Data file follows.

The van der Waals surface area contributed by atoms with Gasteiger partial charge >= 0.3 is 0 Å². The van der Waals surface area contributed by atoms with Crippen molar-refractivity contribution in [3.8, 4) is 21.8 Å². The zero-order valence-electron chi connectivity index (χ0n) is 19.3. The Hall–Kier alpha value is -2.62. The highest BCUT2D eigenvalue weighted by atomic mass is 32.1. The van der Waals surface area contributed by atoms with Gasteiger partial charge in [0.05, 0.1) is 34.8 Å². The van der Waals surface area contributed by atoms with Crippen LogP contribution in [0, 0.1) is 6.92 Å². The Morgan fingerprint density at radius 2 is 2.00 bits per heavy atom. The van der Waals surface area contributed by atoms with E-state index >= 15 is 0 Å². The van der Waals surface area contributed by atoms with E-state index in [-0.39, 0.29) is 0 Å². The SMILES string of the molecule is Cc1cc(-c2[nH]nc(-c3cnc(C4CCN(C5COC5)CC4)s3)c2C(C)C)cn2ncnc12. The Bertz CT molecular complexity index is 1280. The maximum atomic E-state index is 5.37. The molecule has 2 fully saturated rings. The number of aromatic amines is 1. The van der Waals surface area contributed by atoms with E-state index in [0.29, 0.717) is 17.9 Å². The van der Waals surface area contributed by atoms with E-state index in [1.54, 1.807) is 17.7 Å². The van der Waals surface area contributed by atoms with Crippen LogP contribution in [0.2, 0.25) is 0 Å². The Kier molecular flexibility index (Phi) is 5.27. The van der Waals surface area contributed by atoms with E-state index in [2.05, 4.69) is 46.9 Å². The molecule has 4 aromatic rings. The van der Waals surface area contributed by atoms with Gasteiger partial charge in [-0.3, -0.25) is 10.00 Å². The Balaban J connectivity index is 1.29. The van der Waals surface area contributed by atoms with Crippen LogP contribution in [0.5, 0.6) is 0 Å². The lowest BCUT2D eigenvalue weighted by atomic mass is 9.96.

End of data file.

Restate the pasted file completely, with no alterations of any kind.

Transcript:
The van der Waals surface area contributed by atoms with Gasteiger partial charge >= 0.3 is 0 Å². The van der Waals surface area contributed by atoms with Crippen molar-refractivity contribution in [3.8, 4) is 21.8 Å². The zero-order valence-electron chi connectivity index (χ0n) is 19.3. The Hall–Kier alpha value is -2.62. The highest BCUT2D eigenvalue weighted by atomic mass is 32.1. The van der Waals surface area contributed by atoms with Gasteiger partial charge in [0.05, 0.1) is 34.8 Å². The van der Waals surface area contributed by atoms with Crippen LogP contribution in [0, 0.1) is 6.92 Å². The Morgan fingerprint density at radius 2 is 2.00 bits per heavy atom. The van der Waals surface area contributed by atoms with E-state index >= 15 is 0 Å². The van der Waals surface area contributed by atoms with E-state index in [-0.39, 0.29) is 0 Å². The SMILES string of the molecule is Cc1cc(-c2[nH]nc(-c3cnc(C4CCN(C5COC5)CC4)s3)c2C(C)C)cn2ncnc12. The Bertz CT molecular complexity index is 1280. The maximum atomic E-state index is 5.37. The molecule has 2 fully saturated rings. The number of aromatic amines is 1. The van der Waals surface area contributed by atoms with E-state index in [0.29, 0.717) is 17.9 Å². The van der Waals surface area contributed by atoms with E-state index in [1.54, 1.807) is 17.7 Å². The van der Waals surface area contributed by atoms with Crippen LogP contribution in [0.2, 0.25) is 0 Å². The Kier molecular flexibility index (Phi) is 5.27. The van der Waals surface area contributed by atoms with E-state index in [2.05, 4.69) is 46.9 Å². The molecule has 4 aromatic rings. The van der Waals surface area contributed by atoms with Gasteiger partial charge in [-0.3, -0.25) is 10.00 Å². The Balaban J connectivity index is 1.29. The van der Waals surface area contributed by atoms with Crippen LogP contribution in [0.5, 0.6) is 0 Å². The lowest BCUT2D eigenvalue weighted by atomic mass is 9.96.